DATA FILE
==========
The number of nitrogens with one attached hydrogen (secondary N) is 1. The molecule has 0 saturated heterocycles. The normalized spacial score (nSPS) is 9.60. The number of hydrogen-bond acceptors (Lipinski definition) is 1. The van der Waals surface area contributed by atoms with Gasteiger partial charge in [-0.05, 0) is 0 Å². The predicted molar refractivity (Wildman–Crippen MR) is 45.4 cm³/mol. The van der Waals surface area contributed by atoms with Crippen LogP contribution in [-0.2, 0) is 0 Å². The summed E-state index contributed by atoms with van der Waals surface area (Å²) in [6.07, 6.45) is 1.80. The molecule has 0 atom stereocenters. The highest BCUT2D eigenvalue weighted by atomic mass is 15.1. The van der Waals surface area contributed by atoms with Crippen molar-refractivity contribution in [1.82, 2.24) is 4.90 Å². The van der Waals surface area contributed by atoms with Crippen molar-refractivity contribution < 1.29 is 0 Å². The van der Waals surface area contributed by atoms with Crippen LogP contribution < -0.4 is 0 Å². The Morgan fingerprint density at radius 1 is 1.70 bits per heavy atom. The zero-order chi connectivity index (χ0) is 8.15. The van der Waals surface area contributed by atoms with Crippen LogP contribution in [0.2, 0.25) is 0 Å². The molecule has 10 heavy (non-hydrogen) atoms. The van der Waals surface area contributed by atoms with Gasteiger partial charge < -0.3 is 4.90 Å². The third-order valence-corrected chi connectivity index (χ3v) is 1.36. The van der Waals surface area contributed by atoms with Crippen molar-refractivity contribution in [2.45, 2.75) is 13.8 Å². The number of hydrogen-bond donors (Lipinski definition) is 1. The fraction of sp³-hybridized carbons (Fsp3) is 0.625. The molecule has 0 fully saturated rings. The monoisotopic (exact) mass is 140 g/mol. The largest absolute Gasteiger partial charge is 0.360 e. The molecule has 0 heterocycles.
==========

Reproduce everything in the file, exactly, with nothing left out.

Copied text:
The number of nitrogens with one attached hydrogen (secondary N) is 1. The molecule has 0 saturated heterocycles. The normalized spacial score (nSPS) is 9.60. The number of hydrogen-bond acceptors (Lipinski definition) is 1. The van der Waals surface area contributed by atoms with Gasteiger partial charge in [-0.05, 0) is 0 Å². The predicted molar refractivity (Wildman–Crippen MR) is 45.4 cm³/mol. The van der Waals surface area contributed by atoms with Crippen LogP contribution in [-0.2, 0) is 0 Å². The summed E-state index contributed by atoms with van der Waals surface area (Å²) in [6.07, 6.45) is 1.80. The molecule has 0 atom stereocenters. The highest BCUT2D eigenvalue weighted by atomic mass is 15.1. The van der Waals surface area contributed by atoms with Crippen molar-refractivity contribution in [1.82, 2.24) is 4.90 Å². The van der Waals surface area contributed by atoms with Crippen molar-refractivity contribution < 1.29 is 0 Å². The van der Waals surface area contributed by atoms with Crippen LogP contribution < -0.4 is 0 Å². The Morgan fingerprint density at radius 1 is 1.70 bits per heavy atom. The zero-order chi connectivity index (χ0) is 8.15. The van der Waals surface area contributed by atoms with Crippen LogP contribution in [0.2, 0.25) is 0 Å². The molecule has 10 heavy (non-hydrogen) atoms. The van der Waals surface area contributed by atoms with Gasteiger partial charge < -0.3 is 4.90 Å². The third-order valence-corrected chi connectivity index (χ3v) is 1.36. The van der Waals surface area contributed by atoms with Crippen molar-refractivity contribution in [2.45, 2.75) is 13.8 Å². The number of hydrogen-bond donors (Lipinski definition) is 1. The fraction of sp³-hybridized carbons (Fsp3) is 0.625. The molecule has 0 fully saturated rings. The monoisotopic (exact) mass is 140 g/mol. The largest absolute Gasteiger partial charge is 0.360 e. The molecule has 0 heterocycles.